Visualizing Permian oil & gas production (through October)

Permian – update through October 2018

This article contains still images from the interactive dashboards available in the original blog post. To follow the instructions in this article, please use the interactive dashboards. Furthermore, they allow you to uncover other insights as well.

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These interactive presentations contain the latest oil & gas production data from all 18,480 horizontal wells in the Permian (Texas & New Mexico) that started producing since 2008/2009, through October.

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Visit ShaleProfile blog to explore the full interactive dashboards

Oil production in the Permian kept rising at a rate of ~1 million bo/d y-o-y through October. I expect that after revisions total output topped 3 million bo/d. That also means that almost 60% of October oil production came from wells that started in 2018, as is visualized in the graph above.

Gas production has seen a very similar growth path, and is now over 9 Bcf/d (switch ‘Product’ to gas to see this).

 

Graph_02.jpg

Despite increased completion activity, well productivity has still slightly increased since 2016, as you’ll find in the ‘Well quality’ tab. Recent wells are on a path to recover on average around 200 thousand barrels of oil in the first 2 years on production.

Important factors behind this increase in well performance are longer laterals, and bigger frac jobs. The following screenshot, from our ShaleProfile Analytics service, shows that average cumulative oil production in the six months rose on both sides of the state border since 2012.

NM-vs-TX.png

Interestingly, results are on average better in New Mexico, even though laterals are shorter and proppant loadings are smaller.

The final tab shows that all 5 leading operators have roughly tripled their output in the past 3 years.

The ‘Advanced Insights’ presentation is displayed below:

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This “Ultimate recovery” overview shows the average production rate for these wells, plotted against their cumulative recovery. Wells are grouped by the quarter in which production started.

Initial well productivity has kept rising through the last quarters. The more than 1,000 wells that started in Q3 last year peaked over 800 bo/d in their first full calendar month.

Let’s also take a look at the terminal decline in this basin, as we did in our last 2 posts, even though the average well age is much younger here. I again used the ‘Terminal decline’ dashboard from our Professional Analytics service. See here the result:

 

Permian-terminal-decline.png

 

The performance is shown of all the horizontal oil wells in the Permian, that started production between 2011 and 2014. Only wells are selected that fell below a production rate of 60 bo/d not later than May 2016 (this ensures that we have at least 30 months of data for all wells), from which they never recovered.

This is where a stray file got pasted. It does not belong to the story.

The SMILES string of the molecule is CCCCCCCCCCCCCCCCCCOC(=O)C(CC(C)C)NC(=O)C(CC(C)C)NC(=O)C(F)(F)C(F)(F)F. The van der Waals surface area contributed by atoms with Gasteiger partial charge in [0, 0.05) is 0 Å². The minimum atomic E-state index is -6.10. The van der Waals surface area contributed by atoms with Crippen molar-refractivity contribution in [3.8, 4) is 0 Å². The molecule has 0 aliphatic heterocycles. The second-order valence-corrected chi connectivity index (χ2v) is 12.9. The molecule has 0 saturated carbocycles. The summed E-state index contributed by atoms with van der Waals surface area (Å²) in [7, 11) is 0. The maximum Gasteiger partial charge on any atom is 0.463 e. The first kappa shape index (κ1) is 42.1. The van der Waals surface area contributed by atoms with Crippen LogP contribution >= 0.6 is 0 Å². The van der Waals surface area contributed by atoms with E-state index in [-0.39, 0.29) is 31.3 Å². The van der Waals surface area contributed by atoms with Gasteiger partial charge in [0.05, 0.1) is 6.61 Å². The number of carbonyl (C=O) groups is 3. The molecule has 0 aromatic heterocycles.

There were 3,183 such wells, from in total 6,065 horizontal oil wells that started in the Permian in these 4 years.

The top chart shows the oil production rate (logarithmic scale) of these wells, by the number of months since they fell below 60 bo/d. The wells are grouped by the year in which they started. The bottom chart shows the average annual decline, calculated based on the plot above.

If you have also seen the previous 2 posts, you’ll note that terminal decline rates are lower here than in the DJ Basin & the Eagle Ford. The decline rates drop to a level between 15 and 25%, before they stabilize or start to increase again. As noted above, data after 30 months is not complete (not all wells have more historical data).

Also here you’ll see that younger wells experience larger decline rates. Again I would like to emphasize that part of that is expected, as they earlier in their hyperbolic decline curve, where decline rates are naturally higher. But it still appears that even if you correct for that, younger wells decline faster. Likely there are several effects in play, such as changing economic limits & completion designs and more infill drilling. As more and more wells enter this phase, this could increase the decline rate of the whole population (e.g. a certain vintage), negatively impacting EURs and reserves.

If you have any thoughts on this topic, please share them below in the comments section.

 

Next week we are at the NAPE summit in Houston, so if you happen to be there, please come visit our booth (#2331). We still have time available earlier in the week for 1-on-1 meetings in Houston, so please contact us if you’re interested in understanding how we might help you.

 

Early next week we will have a post on all 10 covered states in the US. We also plan to launch a new (cheaper!) version of our Analytics service then.

Production data is subject to revisions.

Note that a significant portion of production in the Permian comes from vertical wells and/or wells that started production before 2008, which are excluded from these presentations.

 

For these presentations, I used data gathered from the following sources:

  • Texas RRC. Oil production is estimated for individual wells, based on a number of sources, such as lease & pending production data, well completion & inactivity reports, regular well tests and oil proration data.
  • OCD in New Mexico. Individual well production data is provided.
  • FracFocus.org

 

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